central-vac-through-closet                central-vac-closet

Drill a horizontal pilot hole through the center of a suitable inlet valve location on the wall. Probe for hidden obstructions in the wall with a bent piece of coat hanger. With the pilot hole as a center drill a 2 1/2” hole through both sides of the wall. Using a keyhole saw cut a 2 1/2” x 4 3/8” hole in the outside wall (the side that will have the valve).

Feed the low voltage wire through from the inside of the closet, thread it through the top hole of a trimmed mounting plate and attach it to the lugs on the back of the valve. Instead of a 90-degree fitting that was used in a partition wall, glue a coupling on the spigot of the mounting plate. Attach this assembly to the wall as described above in the partition wall section. Then, from inside the closet, insert a short piece of tubing into the coupling. Dry fit a tight 90-degree fitting pointed in the direction of the trunk line below or above. Cut a 2 1/2” hole below or above the fitting and feed a length of tubing through to the trunk line. When you are satisfied with the fit, permanently glue the fittings in place.

Floor Mounted Central Vac Inlet Valves

Floor mounted inlet valves are another idea for central vac installation in an existing home.  While the normal installation on inlet valves is in partition walls, occasionally one must be installed in the floor. In this case the location for the inlet valve should be about two inches from the wall and not in a high traffic area. As with wall installations use a pilot hole drill to make sure the location is clear of obstructions below. Cut a hole that is 2 1/2’ x 4 3/8’ in the floor. In the case of linoleum or uncovered floors the mounting plate will be installed from below. If the floor is carpeted cut a hole in the carpet with a utility knife and slip the untrimmed mounting plate under the carpet. Fasten the mounting plate to the floor with screws. A coupling and a short piece of tubing may be required as a spacer between the mounting plate and the 90 degree fitting below.

central-vac-floor-mounted        floor-inlet-central-vac

Houses with Slab Floors and Flat Roofs - Central Vac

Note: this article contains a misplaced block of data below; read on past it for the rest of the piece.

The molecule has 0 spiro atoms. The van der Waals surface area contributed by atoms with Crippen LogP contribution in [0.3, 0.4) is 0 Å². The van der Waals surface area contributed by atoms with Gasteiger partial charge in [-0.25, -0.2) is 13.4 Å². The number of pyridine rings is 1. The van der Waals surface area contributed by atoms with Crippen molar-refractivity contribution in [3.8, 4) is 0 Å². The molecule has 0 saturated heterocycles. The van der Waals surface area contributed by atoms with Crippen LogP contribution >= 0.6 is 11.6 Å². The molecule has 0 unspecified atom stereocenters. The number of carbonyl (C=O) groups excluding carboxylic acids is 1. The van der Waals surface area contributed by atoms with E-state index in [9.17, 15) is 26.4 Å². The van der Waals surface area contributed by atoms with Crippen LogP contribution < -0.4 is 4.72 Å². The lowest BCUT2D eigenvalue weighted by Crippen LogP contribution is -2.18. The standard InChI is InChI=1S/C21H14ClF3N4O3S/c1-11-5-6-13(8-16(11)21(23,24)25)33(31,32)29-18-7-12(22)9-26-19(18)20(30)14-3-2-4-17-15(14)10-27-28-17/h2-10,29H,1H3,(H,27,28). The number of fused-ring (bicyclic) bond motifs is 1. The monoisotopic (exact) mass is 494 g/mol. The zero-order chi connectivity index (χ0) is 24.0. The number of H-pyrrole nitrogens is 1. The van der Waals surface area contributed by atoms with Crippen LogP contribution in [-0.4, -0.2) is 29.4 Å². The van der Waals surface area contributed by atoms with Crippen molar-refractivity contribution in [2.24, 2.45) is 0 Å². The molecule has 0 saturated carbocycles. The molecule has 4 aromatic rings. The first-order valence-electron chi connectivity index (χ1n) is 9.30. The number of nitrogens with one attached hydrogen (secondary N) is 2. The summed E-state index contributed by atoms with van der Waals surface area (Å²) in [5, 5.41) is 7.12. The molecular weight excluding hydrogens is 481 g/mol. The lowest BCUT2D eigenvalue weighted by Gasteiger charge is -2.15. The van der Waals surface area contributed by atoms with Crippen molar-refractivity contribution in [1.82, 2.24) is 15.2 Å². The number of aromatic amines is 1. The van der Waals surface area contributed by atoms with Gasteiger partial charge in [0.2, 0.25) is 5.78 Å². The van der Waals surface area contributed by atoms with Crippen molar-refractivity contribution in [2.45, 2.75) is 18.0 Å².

Houses with flat roofs and slab floors require all inlet valves to be installed in exterior walls and branch lines to be run outside of the house. The tubing system can be run underground or under the eaves of the house. If the power unit is to be mounted outside it must be housed in a weatherproof cabinet that has adequate air vents.

Locate and install the inlet valves in much the same way as for closet installations. Use a tight 90- degree fitting to keep the tubing close to the exterior wall. Seal the edges of the hole in the exterior wall with caulking.


If the tubing system is to run under the eaves pipe straps must support the tubing at least every six feet. On vertical sections carefully wire tie the low voltage wire behind the tubing.


If the tubing is to be buried underground, dig a trench 12 to 18 inches deep along the side of the house. Fully assemble and test the tubing and low voltage wire before filling in the trench. It is recommended that the low voltage wire installed outside be encased in conduit, which is available at most hardware stores. M.D. Manufacturing recommends running the 2- inch pipe and wire within a 3-inch PVC pipe; this relieves condensation buildup with leads to clogs and protects the wire.     


Back to the top - Central Vac in Existing Homes

Central Vac Installation

Central Vac Pipe Options (SCH40 vs Industry Standard)

Central Vac Installation - Frequently Asked Questions

Central Vac Installation Standards

Large Home Installation Tips

Central Vacuum Filtration Types